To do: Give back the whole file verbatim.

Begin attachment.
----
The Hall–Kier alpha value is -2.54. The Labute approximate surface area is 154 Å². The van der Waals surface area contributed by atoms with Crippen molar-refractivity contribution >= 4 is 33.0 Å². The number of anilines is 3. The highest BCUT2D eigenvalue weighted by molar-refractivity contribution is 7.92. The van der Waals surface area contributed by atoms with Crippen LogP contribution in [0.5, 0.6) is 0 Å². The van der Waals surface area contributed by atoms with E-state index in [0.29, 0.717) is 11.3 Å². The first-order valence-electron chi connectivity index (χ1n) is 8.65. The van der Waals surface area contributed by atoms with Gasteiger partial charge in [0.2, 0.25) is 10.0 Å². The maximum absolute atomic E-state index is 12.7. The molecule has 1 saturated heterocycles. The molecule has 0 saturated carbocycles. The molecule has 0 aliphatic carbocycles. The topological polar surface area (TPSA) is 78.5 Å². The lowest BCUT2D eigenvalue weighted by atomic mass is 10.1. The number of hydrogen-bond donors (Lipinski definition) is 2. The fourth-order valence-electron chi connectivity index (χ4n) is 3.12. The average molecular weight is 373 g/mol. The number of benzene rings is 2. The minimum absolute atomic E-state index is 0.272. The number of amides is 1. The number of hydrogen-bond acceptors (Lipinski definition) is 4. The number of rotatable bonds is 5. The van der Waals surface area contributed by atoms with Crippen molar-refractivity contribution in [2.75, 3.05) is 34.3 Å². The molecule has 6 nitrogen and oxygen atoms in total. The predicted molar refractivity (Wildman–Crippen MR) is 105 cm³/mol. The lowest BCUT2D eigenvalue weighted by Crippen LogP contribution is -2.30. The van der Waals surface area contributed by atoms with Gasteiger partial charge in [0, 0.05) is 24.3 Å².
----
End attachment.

The Hall–Kier alpha value is -2.54. The Labute approximate surface area is 154 Å². The van der Waals surface area contributed by atoms with Crippen molar-refractivity contribution >= 4 is 33.0 Å². The number of anilines is 3. The highest BCUT2D eigenvalue weighted by molar-refractivity contribution is 7.92. The van der Waals surface area contributed by atoms with Crippen LogP contribution in [0.5, 0.6) is 0 Å². The van der Waals surface area contributed by atoms with E-state index in [0.29, 0.717) is 11.3 Å². The first-order valence-electron chi connectivity index (χ1n) is 8.65. The van der Waals surface area contributed by atoms with Gasteiger partial charge in [0.2, 0.25) is 10.0 Å². The maximum absolute atomic E-state index is 12.7. The molecule has 1 saturated heterocycles. The molecule has 0 saturated carbocycles. The molecule has 0 aliphatic carbocycles. The topological polar surface area (TPSA) is 78.5 Å². The lowest BCUT2D eigenvalue weighted by atomic mass is 10.1. The number of hydrogen-bond donors (Lipinski definition) is 2. The fourth-order valence-electron chi connectivity index (χ4n) is 3.12. The average molecular weight is 373 g/mol. The number of benzene rings is 2. The minimum absolute atomic E-state index is 0.272. The number of amides is 1. The number of hydrogen-bond acceptors (Lipinski definition) is 4. The number of rotatable bonds is 5. The van der Waals surface area contributed by atoms with Crippen molar-refractivity contribution in [2.75, 3.05) is 34.3 Å². The molecule has 6 nitrogen and oxygen atoms in total. The predicted molar refractivity (Wildman–Crippen MR) is 105 cm³/mol. The lowest BCUT2D eigenvalue weighted by Crippen LogP contribution is -2.30. The van der Waals surface area contributed by atoms with Gasteiger partial charge in [0, 0.05) is 24.3 Å².